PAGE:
A number of years back Allan told the story that he was having lunch with a group of growers in Napa and they were talking about how they wish their vineyards would perform like a couple of the rows or blocks that needed literally zero maintenance throughout the growing cycle.  The specific blocks changed every year, but these high end vineyards always had a few.

Allan wondered what could be done if someone bought only these small maintenance blocks and had a wine made with them?

Troll Bridge is the project that has made that happen.

Over the past month or two, the majority of you have received a bottle that I made.  I bring that up here, to highlight the spare no expense style of wine bottle that we’re looking at.  I paid about 50 cents per bottle and an additional 15 cents for the unbranded, completely generic corks. Those prices were lower than normal because I also piggybacked on a longer and larger bottling run, but you get the idea….I bought expensive fruit and then dealt with pricing elsewhere as best as I could.

While Allan didn’t want to share exactly what he paid here, I’m guessing that the etched bottle ran him into the $3 range and the cork a similar price step up from mine, perhaps close to $1.  I know you’re thinking, Mark that’s only a $3.50 difference from yours and this is a $100 bottle.  Ok. That being said though, he’s made similar choices throughout the winemaking and marketing process.

Talking to friends with similar projects, he might not be making a profit of more than a few dollars on his sale to me.  Partially, I bring that kind of stuff up to simply say, finding these incredibly high end Napa projects at this price point isn’t as easy as it initially sounds & yes, Troll Bridge prices are likely to increase as time goes on.

Apart from some great vineyard sources, the winemaker for Troll Bridge is Jon Engelskirger.  Jon’s one of those guys. who has been around the valley for quite some time (and since we seem to exist in 2 valley’s right now, I’ll clarify that I’m talking about Napa instead of Silicon) making wine for a litany of interesting and influential names such as: Silverado, Robert Pepi & Turnbull among others.

If you’re wondering why someone leaves the likes of Turnbull and shows up a smaller project, like Troll Bridge, Jon’s working on his own wine project based out of Contra Costa County.  Contra Costa’s an interesting place.  On one side of the hill that faces San Francisco, it’s damn cold.  On the other, an inland valley is hot enough that Italian and Portuguese immigrants found it among the best spots near SF to plant their native grapes. Jon’s making about 2,000 cases of an interesting mix of grapes in a town called Brentwood, out of a farm that he owns personally.  It seems that even winemakers whose names we recognize, can’t find land to buy on and make wine from any longer in Napa….which is unfortunate.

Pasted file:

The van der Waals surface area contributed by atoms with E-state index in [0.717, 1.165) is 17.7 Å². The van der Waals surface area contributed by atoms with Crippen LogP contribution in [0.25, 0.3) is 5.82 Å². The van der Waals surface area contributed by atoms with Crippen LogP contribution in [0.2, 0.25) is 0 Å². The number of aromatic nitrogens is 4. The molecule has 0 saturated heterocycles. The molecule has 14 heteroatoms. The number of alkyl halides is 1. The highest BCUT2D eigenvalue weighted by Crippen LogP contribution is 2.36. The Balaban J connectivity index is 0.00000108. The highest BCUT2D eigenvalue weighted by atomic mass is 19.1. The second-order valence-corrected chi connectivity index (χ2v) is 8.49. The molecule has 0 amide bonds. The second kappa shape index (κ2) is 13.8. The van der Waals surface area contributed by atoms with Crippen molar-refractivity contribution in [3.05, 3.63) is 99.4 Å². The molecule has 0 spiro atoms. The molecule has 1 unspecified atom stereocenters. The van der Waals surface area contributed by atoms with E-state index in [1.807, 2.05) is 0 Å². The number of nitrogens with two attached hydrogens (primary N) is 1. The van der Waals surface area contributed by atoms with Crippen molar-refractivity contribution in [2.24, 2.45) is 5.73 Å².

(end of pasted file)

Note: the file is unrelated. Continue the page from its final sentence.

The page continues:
I think the 2010 Napa Valley vintage also deserves a mention at this point.  I’ve talked about vintage a ton in this space over the past few years.  Basically my argument boils down to this: if it’s a great year, buy wine from anyone.  Anyone can do a good job of making wine in a good year.  If it’s a bad year, taste wine from respected winemakers and choose what you like.  It’s bad practice for consumers, as well as, the industry as a whole to try and avoid entire vintages. If we all do that, the 1,000 case wineries we all love and want to support will simply cease to exist.

Ok, so the 2010 vintage. Was it 2009? No, not even close….it was a challenge.  So here’s the exact way that you get vintners and growers really worried about a vintage.  Start with rain or simply cold weather to get everything started late.  Have cooler than normal temperatures continue throughout much of the spring and into early summer.  Napa wines need to be ripe, so the natural reaction by most is to cut some fruit and make sure that they get opportune ripeness for what remains.

Then, have an extremely hot spell come through during the late summer and early fall. Sunburned grapes (yes it happens and it’s about as bad as you’re thinking it is) don’t make for good wine. But, vintners have to choose to risk the burn to get to the ripeness level that they want.

In 2010, there was some severe heat in late August, but for vintners who decided to hold off picking (most did, the one’s who were impatient ended up with substandard wine, better put into the bulk market) that was followed by what I’ve heard described as a “glorious” month of Indian summer where the grapes added sugar, without dropping much acidity.

All in all, most call it a challenging vintage, but most were also incredibly happy with the results, as long as the growers and winemakers were patient.

The folks growing the grapes for Troll Bridge, as a collective, have been doing this for some time.  It’s been said that farming is one of the most patient of professions and these are truly professionals.

They waited-plus, with the vineyard blocks needing little maintenance, all the more reason to let the grapes hang a couple of extra days right?

All in all, I’m happy to provide what I believe to be an absolutely prototypical Napa Valley Cabernet Sauvignon at a price point that I hesitate to call a good bargain.  But, at $95, this feels right.

Plus, Allan’s someone that deserves our support for swimming up stream here.